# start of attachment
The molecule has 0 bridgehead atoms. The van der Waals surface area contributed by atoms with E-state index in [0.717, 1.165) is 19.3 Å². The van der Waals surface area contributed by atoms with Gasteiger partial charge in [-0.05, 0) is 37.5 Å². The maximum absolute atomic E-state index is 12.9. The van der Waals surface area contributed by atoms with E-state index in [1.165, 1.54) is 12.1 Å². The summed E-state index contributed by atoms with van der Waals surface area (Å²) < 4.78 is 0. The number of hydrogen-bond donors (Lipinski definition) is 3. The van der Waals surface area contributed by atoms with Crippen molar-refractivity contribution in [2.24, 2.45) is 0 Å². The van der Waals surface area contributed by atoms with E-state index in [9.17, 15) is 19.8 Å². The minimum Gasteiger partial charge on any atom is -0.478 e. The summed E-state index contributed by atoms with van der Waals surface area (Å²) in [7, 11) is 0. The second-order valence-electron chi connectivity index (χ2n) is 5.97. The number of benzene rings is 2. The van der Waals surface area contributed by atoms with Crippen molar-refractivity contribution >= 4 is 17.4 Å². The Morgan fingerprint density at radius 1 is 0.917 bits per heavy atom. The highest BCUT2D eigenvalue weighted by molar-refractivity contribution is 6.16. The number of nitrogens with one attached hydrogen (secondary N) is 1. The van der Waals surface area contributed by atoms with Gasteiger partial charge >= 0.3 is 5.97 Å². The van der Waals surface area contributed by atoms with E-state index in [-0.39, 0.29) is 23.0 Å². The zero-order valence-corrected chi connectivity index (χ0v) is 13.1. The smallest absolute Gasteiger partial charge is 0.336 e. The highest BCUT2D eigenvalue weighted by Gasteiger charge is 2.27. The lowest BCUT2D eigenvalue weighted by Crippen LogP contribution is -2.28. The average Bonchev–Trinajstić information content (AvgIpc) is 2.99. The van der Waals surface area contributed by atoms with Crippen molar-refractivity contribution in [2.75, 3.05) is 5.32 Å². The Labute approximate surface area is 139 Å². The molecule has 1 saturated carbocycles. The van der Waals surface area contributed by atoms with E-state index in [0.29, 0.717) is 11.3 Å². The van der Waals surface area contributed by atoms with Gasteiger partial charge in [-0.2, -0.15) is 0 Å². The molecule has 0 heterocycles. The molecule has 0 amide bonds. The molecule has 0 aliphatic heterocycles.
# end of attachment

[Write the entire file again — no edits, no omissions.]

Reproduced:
The molecule has 0 bridgehead atoms. The van der Waals surface area contributed by atoms with E-state index in [0.717, 1.165) is 19.3 Å². The van der Waals surface area contributed by atoms with Gasteiger partial charge in [-0.05, 0) is 37.5 Å². The maximum absolute atomic E-state index is 12.9. The van der Waals surface area contributed by atoms with E-state index in [1.165, 1.54) is 12.1 Å². The summed E-state index contributed by atoms with van der Waals surface area (Å²) < 4.78 is 0. The number of hydrogen-bond donors (Lipinski definition) is 3. The van der Waals surface area contributed by atoms with Crippen molar-refractivity contribution in [2.24, 2.45) is 0 Å². The van der Waals surface area contributed by atoms with E-state index in [9.17, 15) is 19.8 Å². The minimum Gasteiger partial charge on any atom is -0.478 e. The summed E-state index contributed by atoms with van der Waals surface area (Å²) in [7, 11) is 0. The second-order valence-electron chi connectivity index (χ2n) is 5.97. The number of benzene rings is 2. The van der Waals surface area contributed by atoms with Crippen molar-refractivity contribution >= 4 is 17.4 Å². The Morgan fingerprint density at radius 1 is 0.917 bits per heavy atom. The highest BCUT2D eigenvalue weighted by molar-refractivity contribution is 6.16. The number of nitrogens with one attached hydrogen (secondary N) is 1. The van der Waals surface area contributed by atoms with Gasteiger partial charge >= 0.3 is 5.97 Å². The van der Waals surface area contributed by atoms with E-state index in [-0.39, 0.29) is 23.0 Å². The zero-order valence-corrected chi connectivity index (χ0v) is 13.1. The smallest absolute Gasteiger partial charge is 0.336 e. The highest BCUT2D eigenvalue weighted by Gasteiger charge is 2.27. The lowest BCUT2D eigenvalue weighted by Crippen LogP contribution is -2.28. The average Bonchev–Trinajstić information content (AvgIpc) is 2.99. The van der Waals surface area contributed by atoms with Crippen molar-refractivity contribution in [2.75, 3.05) is 5.32 Å². The Labute approximate surface area is 139 Å². The molecule has 1 saturated carbocycles. The van der Waals surface area contributed by atoms with E-state index in [0.29, 0.717) is 11.3 Å². The van der Waals surface area contributed by atoms with Gasteiger partial charge in [-0.2, -0.15) is 0 Å². The molecule has 0 heterocycles. The molecule has 0 amide bonds. The molecule has 0 aliphatic heterocycles.